The dynamics within intimate relationships are both exciting and frightening. We all reach a time in our lives when true intimacy becomes a challenge. We learn how to communicate. We learn how to grow together. We learn how to prioritize.
I find learning how to feel like I deserve my partner's love and kindness is the most difficult. If you know my partner, you know they are the most steadfast, consistent person you can find. It's a blessing. If you know me well, you know I have big goals, but I am sporadic and all over the place. I jump from one side of campus to another, and I can be hard to track down.
My inconsistency has resulted in me sabotaging my relationship with my partner. I'll be using it as an example to explain how self-sabotage affects relationships.
We have a funny beginning to our story (or at least I tend to think so). We met the summer before freshman year through a group chat. He must have thought I was pretty funny because he messaged me privately and sparks flew. He became my best friend, the one I never want to live without.
He never kept his feelings for me a secret. One day we were talking, and we spontaneously went to the theater — before that was illegal — to watch "Joker." Our date night inspired me to write one of my favorite columns. He took me back to my dorm and asked me to dance right then in the parking lot. A fairytale.
But then I got scared. I friend-zoned the man two times, but I got over it in November. We dated for six months, but then we broke up. I wasn't in a place where I could withstand long distance for another six months without hurting him. I had to work on myself before I could make it work. We got back together this October, and here we are, seven months later. The truth is, I still get scared. I make mistakes, and I still say really dumb things, but he's always still here.
What's happening is self-sabotage. I unconsciously have sabotaged my own relationship because of my insecurities and fears.
I have challenged his patience.
I have challenged his loyalty.
I have challenged his compassion.
And I hate that I've done it.
I'm being vulnerable because I want others to know they aren't alone, and it's something that can be helped. About 20 percent of people engage in self-sabotaging behaviors, which commonly results in sabotaging their intimate relationships. Self-sabotage is defined as "behavior that creates problems in your own daily life and interferes with your long-standing goals."
There are two things that stand true about self-sabotage:
- It is never acceptable to sabotage your relationships.
- It's not completely your fault.
Self-sabotage derives from a multitude of reasons. It could be because of childhood neglect. It could be because of past relationship trauma. Maybe because of PTSD. Even from mental health conditions.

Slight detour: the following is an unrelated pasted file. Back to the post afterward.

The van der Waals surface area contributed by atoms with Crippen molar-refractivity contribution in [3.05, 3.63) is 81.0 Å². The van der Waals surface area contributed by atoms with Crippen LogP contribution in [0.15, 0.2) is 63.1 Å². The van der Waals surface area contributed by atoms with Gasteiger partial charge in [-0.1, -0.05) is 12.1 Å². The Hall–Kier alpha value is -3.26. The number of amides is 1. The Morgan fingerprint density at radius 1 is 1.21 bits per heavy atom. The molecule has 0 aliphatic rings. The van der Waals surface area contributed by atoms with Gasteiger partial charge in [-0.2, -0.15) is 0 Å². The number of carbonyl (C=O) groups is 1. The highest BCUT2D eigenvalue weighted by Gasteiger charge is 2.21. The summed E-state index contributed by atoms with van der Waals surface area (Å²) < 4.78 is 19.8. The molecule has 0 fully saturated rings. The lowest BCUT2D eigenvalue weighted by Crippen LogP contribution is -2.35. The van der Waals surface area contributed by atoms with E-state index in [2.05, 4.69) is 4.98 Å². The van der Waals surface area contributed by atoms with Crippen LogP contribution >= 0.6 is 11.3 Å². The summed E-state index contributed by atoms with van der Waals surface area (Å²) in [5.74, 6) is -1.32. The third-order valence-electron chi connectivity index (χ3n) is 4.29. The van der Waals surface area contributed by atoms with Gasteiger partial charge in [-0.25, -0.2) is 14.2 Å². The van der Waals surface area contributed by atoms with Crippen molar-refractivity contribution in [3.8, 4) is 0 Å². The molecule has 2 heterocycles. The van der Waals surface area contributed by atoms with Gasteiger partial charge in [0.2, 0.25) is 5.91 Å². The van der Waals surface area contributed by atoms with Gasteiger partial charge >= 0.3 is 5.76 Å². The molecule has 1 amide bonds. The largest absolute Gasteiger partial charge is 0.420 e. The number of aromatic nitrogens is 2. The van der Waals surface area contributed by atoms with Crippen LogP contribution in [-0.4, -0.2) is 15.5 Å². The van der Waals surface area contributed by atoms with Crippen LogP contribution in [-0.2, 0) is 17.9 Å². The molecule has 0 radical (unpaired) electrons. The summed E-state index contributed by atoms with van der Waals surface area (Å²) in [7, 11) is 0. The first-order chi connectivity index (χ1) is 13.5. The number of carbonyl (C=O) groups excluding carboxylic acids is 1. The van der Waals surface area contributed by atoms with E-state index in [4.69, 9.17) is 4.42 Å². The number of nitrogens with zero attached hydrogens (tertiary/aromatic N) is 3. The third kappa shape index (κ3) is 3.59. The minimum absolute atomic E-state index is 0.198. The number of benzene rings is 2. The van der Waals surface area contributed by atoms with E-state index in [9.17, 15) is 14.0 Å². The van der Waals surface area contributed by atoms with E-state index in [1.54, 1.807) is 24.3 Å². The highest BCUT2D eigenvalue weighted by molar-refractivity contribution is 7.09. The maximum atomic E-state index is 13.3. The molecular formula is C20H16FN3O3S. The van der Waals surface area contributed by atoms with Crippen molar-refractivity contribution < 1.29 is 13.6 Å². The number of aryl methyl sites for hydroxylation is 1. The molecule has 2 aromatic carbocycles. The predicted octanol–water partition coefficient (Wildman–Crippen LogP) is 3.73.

It's a harsh reality, and it's very real. It's a struggle that has to be acknowledged every day. To be blunt, it sucks to realize what you're doing and see that you're constantly letting your partner down because you slipped on your own ice you decided to leave all winter. Annabelle Fournier lists a variety of what sabotaging a relationship looks like:
- Gaslighting to look for an exit or to make them despise you so they will leave
- Serial dating
- Jealousy with a little splash of anxiety
- Criticism of your partner, nitpicking their flaws and mistakes but not seeing your own
- Avoidance and lacking communication
- Low self-esteem (which is, in itself, a cause as well)
It's a very long process to work through, but it is possible to recover. Oftentimes, therapy is a huge step for change. It will help you identify your attachment style. Attachment styles are how individuals interact with their significant other, theorized as attachment theory from the 1960s and '70s. Identify this and work on it. Take a long breath before making a decision. Take your time. Then have that honest discussion with your partner. But most of all, be patient.
If you are in a relationship with someone who self-sabotages, continue being patient, but set your boundaries. There is a limit. Although you love them, a kick in the butt is sometimes necessary. Make sure to be constructive. Continue being understanding. Reassure them as much as you can. Don't be afraid of disclosing your own problems.
If you are an individual who self-sabotages, you're not alone. If you're doubting, tell your partner. If you're in a fight and want to lash out or distance yourself, take a breath. You will be OK, and remember that you love them. Work on that attachment style and your confidence. You are worth that love. I know it's hard. I get it. Don't give up on your partner, and don't give up on yourself. My partner has never given up on me. I may not ever understand why, but I don't need to.
My partner and I are working on my confidence through making lists of three. He has me write down three things I love about myself every day. If I can love me, he can too.
I still have a lot to learn, but slowly, I'm catching myself. Celebrate the little victories, right? I'm trying to communicate where my head is going before it goes there. I know it sucks to hear "Do better" or "You need to work on it," but it's true. Your lovely relationship won't be able to survive if that fire keeps burning.
I believe in you, and so does your partner. You got this.